In our proposed MLA scheme, the frame rate is 30 fps. 30 frames are used in each bit-error-rate (BER) measurement. The first image frame out of the 30 frames is chosen for the MLA training process. This image is also used for the GVD process. Here, the BER is obtained from the bit-by-bit comparison between the received data logic and the transmitted data logic. Figures 2(a) and 2(b) illustrate examples by using the traditional thresholding scheme, named as extreme value averaging (EVA)  to identify the data logic at NR = 0% and NR = 70% respectively. The insets illustrate the corresponding advertizing display contents received. The blue lines are the decoded grayscale value patterns from the received RSE patterns at NR = 0% and 70% respectively; while the red lines are the EVA thresholding. In the dotted purple circles in Fig. 2(b), the original transmitted data logics should be all “1” (blue line). However, after the thresholding (red line), some grayscale values are below the threshold, and will be considered as logic “0”, creating errors. When the NR = 0% as shown in Fig. 2(a), the thresholding can correctly identify the logic in this example. Hence, the traditional thresholding scheme does not work well when the NR is very high; and MLA is proposed.
Figures 3(a)–3(c) show the z-score normalized R, G and B grayscale value RSE patterns respectively. The R color RSE pattern shows a more even RSE pattern due to a higher red color components in the display content. However, the G and B RSE patterns have higher signal fluctuations. Then, each z-score normalization pattern is converted into a column matrix, in which the length is the number of pixel rows. The MLA is based on classification using logistic regression, in which the monochromatic z-score normalized matrix is multiplied by weight ω plus bias ω0. Considering the length of the payload data has N pixels in an image; hence, the length of the column matrix is N. The posterior probability Pn can be obtained by using the sigmoid function σ(.) as shown in Eq. (1), where n is from 1 to N.
Then we calculate the cross entropy error function as shown in Eq. (3).
3. Results and discussions
GVD analysis is performed to select a better monochromatic RSE pattern for the subsequent MLA demodulation. Figures 4(a)–4(c) show the GVDs of the R, G, B RSE patterns respectively when the display content NR = 0% with 34 bits payload. For NR = 0% (completely white display content), the grayscale value distributions of the R, G, B RSE are similar with mean values (similar mean value, μ at ∼200). Figures 4(d)–4(f) show the GVDs of the R, G, B RSE patterns respectively when NR = 40%. We can observe that the GVD of the R, G, B RSE at 40% are similar with μ = ∼200. Figures 4(g)–4(i) show the GVD of the R, G, B RSE patterns respectively when the NR = 70%. We can observe the distributions of the means of G and B RSE patterns are very low, with μ < 100. However, as shown in Fig. 4(g), the R color pattern has higher μ = 114.7, since the original display content has higher red and orange color components; and the R color RSE pattern is selected for the subsequent MLA. Figures 4(j)–4(l) show the GVD of the R, G, B RSE patterns when the NR = 90%. Similar to the previous case, as B color RSE pattern has a higher GVD, it is selected for the subsequent MLA.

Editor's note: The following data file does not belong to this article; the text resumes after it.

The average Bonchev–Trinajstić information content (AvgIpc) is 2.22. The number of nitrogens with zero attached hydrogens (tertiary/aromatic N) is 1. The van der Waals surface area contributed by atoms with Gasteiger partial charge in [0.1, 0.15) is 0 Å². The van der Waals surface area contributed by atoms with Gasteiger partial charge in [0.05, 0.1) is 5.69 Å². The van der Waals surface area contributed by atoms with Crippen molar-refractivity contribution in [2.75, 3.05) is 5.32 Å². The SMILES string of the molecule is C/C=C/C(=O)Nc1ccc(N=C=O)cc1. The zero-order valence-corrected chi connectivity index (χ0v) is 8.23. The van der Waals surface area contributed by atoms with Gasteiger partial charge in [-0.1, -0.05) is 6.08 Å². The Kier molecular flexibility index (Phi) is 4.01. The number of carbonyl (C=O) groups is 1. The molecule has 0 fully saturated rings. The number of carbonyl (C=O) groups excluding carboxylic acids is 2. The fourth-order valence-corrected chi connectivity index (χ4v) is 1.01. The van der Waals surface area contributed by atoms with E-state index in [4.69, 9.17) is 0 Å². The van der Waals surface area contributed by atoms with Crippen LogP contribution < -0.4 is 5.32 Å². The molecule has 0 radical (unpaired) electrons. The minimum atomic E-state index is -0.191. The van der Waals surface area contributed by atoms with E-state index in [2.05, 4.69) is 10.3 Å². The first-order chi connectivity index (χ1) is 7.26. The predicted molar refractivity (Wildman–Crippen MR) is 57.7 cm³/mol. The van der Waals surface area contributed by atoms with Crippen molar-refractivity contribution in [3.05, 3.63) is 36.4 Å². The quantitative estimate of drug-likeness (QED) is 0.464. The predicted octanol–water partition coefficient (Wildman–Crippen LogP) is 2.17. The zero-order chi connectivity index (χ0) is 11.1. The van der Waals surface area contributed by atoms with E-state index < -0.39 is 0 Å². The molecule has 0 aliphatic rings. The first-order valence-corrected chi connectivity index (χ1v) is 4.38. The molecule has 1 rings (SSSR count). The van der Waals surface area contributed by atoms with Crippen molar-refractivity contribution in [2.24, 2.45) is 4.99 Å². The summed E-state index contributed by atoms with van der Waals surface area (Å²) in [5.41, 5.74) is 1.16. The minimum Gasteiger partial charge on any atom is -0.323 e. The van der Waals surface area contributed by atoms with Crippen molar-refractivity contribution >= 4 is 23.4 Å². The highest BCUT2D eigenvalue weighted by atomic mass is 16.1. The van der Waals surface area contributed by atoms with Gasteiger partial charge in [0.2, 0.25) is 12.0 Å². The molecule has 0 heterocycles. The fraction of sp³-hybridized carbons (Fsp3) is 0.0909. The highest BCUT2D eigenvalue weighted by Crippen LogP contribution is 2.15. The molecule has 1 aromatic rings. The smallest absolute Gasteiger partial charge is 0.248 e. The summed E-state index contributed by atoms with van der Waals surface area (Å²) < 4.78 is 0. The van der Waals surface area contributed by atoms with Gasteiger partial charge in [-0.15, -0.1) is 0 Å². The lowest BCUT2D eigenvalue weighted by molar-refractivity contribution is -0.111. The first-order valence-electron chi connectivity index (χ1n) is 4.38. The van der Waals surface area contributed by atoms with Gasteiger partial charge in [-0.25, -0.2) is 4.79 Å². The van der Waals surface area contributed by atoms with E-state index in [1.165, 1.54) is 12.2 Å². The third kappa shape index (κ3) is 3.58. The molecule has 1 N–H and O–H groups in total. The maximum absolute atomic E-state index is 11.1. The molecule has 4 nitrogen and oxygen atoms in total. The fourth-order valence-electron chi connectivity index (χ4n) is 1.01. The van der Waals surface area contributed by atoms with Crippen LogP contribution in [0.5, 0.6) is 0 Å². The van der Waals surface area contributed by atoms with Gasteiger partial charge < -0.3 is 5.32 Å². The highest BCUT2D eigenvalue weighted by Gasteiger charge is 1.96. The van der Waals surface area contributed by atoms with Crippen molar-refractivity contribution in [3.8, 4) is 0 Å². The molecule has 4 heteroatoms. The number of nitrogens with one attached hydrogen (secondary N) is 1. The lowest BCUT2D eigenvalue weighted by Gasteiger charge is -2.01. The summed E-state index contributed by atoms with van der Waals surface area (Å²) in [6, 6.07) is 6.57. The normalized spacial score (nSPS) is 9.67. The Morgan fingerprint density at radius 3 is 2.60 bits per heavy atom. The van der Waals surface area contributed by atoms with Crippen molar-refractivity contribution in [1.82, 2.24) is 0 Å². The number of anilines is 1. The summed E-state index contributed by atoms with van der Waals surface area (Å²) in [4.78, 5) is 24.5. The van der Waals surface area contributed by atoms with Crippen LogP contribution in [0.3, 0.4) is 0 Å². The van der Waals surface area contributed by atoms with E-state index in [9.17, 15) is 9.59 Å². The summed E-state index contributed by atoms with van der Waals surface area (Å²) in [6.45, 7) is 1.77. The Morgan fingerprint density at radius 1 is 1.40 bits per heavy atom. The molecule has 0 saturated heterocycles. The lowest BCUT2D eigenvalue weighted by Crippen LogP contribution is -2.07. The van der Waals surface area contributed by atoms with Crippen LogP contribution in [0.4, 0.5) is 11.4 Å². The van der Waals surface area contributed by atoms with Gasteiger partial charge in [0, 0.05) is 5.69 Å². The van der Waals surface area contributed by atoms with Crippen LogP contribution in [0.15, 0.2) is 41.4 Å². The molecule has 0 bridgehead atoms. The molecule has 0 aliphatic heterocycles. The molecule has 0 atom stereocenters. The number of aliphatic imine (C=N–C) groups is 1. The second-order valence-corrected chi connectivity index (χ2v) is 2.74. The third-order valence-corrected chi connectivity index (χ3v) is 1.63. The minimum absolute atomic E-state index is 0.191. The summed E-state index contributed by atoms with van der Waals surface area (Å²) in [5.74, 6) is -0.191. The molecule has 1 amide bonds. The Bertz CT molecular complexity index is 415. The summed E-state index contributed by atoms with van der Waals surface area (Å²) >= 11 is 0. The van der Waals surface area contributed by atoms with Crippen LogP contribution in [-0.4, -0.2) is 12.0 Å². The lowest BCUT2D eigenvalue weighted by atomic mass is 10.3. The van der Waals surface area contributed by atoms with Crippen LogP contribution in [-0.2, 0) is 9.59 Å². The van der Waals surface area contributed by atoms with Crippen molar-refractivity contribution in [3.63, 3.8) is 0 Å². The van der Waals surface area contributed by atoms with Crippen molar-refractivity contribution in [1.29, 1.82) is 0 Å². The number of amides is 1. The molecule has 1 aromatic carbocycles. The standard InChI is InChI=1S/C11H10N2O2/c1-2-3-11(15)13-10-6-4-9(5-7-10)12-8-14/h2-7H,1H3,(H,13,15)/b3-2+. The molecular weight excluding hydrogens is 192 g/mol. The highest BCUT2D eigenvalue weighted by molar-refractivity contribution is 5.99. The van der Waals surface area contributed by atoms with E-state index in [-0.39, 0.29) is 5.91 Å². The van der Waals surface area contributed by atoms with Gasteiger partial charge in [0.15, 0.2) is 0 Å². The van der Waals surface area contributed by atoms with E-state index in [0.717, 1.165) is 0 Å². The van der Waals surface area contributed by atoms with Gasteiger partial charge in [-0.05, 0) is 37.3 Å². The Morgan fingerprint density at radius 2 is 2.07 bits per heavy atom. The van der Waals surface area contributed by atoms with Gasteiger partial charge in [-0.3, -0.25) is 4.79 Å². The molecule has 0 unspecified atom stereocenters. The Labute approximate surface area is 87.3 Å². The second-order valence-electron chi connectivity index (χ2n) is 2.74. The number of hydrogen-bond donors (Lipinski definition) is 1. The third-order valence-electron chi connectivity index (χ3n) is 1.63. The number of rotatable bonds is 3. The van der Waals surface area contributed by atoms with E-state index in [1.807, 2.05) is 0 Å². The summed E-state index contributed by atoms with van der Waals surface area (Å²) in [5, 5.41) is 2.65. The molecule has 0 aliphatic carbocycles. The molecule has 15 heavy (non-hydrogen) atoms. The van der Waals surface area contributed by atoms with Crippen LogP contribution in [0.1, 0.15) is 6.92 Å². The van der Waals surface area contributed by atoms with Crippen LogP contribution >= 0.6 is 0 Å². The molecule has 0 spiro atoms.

The proposed GVD with MLA based VLC system is also compared with the previous VLC system based on traditional demodulation, including enhancement of extinction-ratio (ER) and thresholding scheme using EVA adaptive method . Figures 5(a)–5(d) show the measured BER curves of the demodulated VLC signal using the R color with GVD + MLA; G color with GVD + MLA; B color with GVD + MLA; R ± G±B pattern with MLA only; and the traditional demodulation at NR of 0%, 40%, 70% and 90% respectively. The R ± G±B refers to the case reported in  inputting the R, G and B color patterns simultaneously into the machine learning model. When NR = 0% as shown in Fig. 5(a), the traditional scheme can only achieve forward error correction (FEC) requirement when the data rate is at 1,020 bit/s (34 bit/frame x 30 fps); however all the MLA schemes can achieve FEC requirement when the data rate is at 1,260 bit/s (42 bit/frame x 30 fps). Similar trends can also be observed in Fig. 5(b), due to the similar R, G, B GVDs as shown in Figs. 4(d)–4(f), nearly the same BER performance can be achieved by selecting either one of the color pattern. When the NR = 70%, as shown in Fig. 5(c) the G color GVD ± MLA and B color GVD ± MLA have higher BERs due to their small GVDs as shown in Fig. 4(h) and 4(i). In this case, the R color GVD ± MLA should be selected. Further experiment was performed using the display content with B color dominant and NR = 90%. As shown in Fig. 5(d), by selecting the B color GVD ± MLA, which has a higher GVD value as shown in Fig. 4(l), better BER performance could be observed.
At different free space transmission distances of 50 cm, 100 cm and 150 cm, as shown in Fig. 6(a), the proposed GVD with MLA scheme can satisfy the FEC at all these distances. Besides, the received illumination levels at distances of 50 cm, 100 cm and 150 cm are shown in Fig. 6(b). The received illumination level changes with different advertising contents and transmission distances. We can observe that for the VLC system with NR of 70%, transmission distance of 150 cm and data rate at 1,020 bit/s, the proposed GVD and MLA scheme can satisfy the FEC requirement at very low illumination of 188 lux. Figures 6(c)–(f) show the number of iterations needed in the training process to minimize the cross entropy error function for the R, G, B, average grayscale value when NR = 70%. Although 100 iterations are performed; only < 10 iterations are need to minimize the error function.
We proposed and demonstrated a LED display panel and CMOS camera based VLC system using GVD together with MLA to enhance the RSE demodulation. The received RSE pattern was separated into R, G, and B patterns. Then, the GVD analyses of the R, G, and B color pattern were performed. The color pattern having distribution with higher counts at higher grayscale values was chosen for the subsequent MLA process. Experimental results showed that the system performance can be significantly enhanced. At NR of 70%, the proposed GVD plus MLA scheme can achieve data rate of 1,020 bit/s satisfying the FEC at the illumination of 188 lux. Besides, < 10 iterations were needed to minimize the error function during the training process.
Ministry of Science and Technology, Taiwan (MOST-107-2221-E-009-118-MY3).
The authors declare no conflicts of interest.